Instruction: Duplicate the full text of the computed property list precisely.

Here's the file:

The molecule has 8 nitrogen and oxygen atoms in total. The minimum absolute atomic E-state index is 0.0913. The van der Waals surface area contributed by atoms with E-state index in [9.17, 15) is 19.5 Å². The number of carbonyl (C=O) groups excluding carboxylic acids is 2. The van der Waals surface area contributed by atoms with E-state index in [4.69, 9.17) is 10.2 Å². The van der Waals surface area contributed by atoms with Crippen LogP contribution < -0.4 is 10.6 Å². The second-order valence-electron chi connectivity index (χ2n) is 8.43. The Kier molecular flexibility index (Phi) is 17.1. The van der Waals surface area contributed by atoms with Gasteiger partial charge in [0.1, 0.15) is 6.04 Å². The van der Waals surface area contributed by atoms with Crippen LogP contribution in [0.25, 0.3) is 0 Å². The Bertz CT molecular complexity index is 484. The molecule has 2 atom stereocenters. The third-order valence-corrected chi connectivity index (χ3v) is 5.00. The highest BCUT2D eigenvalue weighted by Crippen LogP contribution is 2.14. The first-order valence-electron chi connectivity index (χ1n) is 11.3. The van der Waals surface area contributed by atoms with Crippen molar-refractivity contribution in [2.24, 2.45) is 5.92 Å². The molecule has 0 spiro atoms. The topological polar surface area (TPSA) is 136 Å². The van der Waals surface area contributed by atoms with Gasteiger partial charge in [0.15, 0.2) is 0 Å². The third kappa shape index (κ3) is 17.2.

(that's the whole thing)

The molecule has 8 nitrogen and oxygen atoms in total. The minimum absolute atomic E-state index is 0.0913. The van der Waals surface area contributed by atoms with E-state index in [9.17, 15) is 19.5 Å². The number of carbonyl (C=O) groups excluding carboxylic acids is 2. The van der Waals surface area contributed by atoms with E-state index in [4.69, 9.17) is 10.2 Å². The van der Waals surface area contributed by atoms with Crippen LogP contribution < -0.4 is 10.6 Å². The second-order valence-electron chi connectivity index (χ2n) is 8.43. The Kier molecular flexibility index (Phi) is 17.1. The van der Waals surface area contributed by atoms with Gasteiger partial charge in [0.1, 0.15) is 6.04 Å². The van der Waals surface area contributed by atoms with Crippen LogP contribution in [0.25, 0.3) is 0 Å². The Bertz CT molecular complexity index is 484. The molecule has 2 atom stereocenters. The third-order valence-corrected chi connectivity index (χ3v) is 5.00. The highest BCUT2D eigenvalue weighted by Crippen LogP contribution is 2.14. The first-order valence-electron chi connectivity index (χ1n) is 11.3. The van der Waals surface area contributed by atoms with Crippen molar-refractivity contribution in [2.24, 2.45) is 5.92 Å². The molecule has 0 spiro atoms. The topological polar surface area (TPSA) is 136 Å². The van der Waals surface area contributed by atoms with Gasteiger partial charge in [0.15, 0.2) is 0 Å². The third kappa shape index (κ3) is 17.2.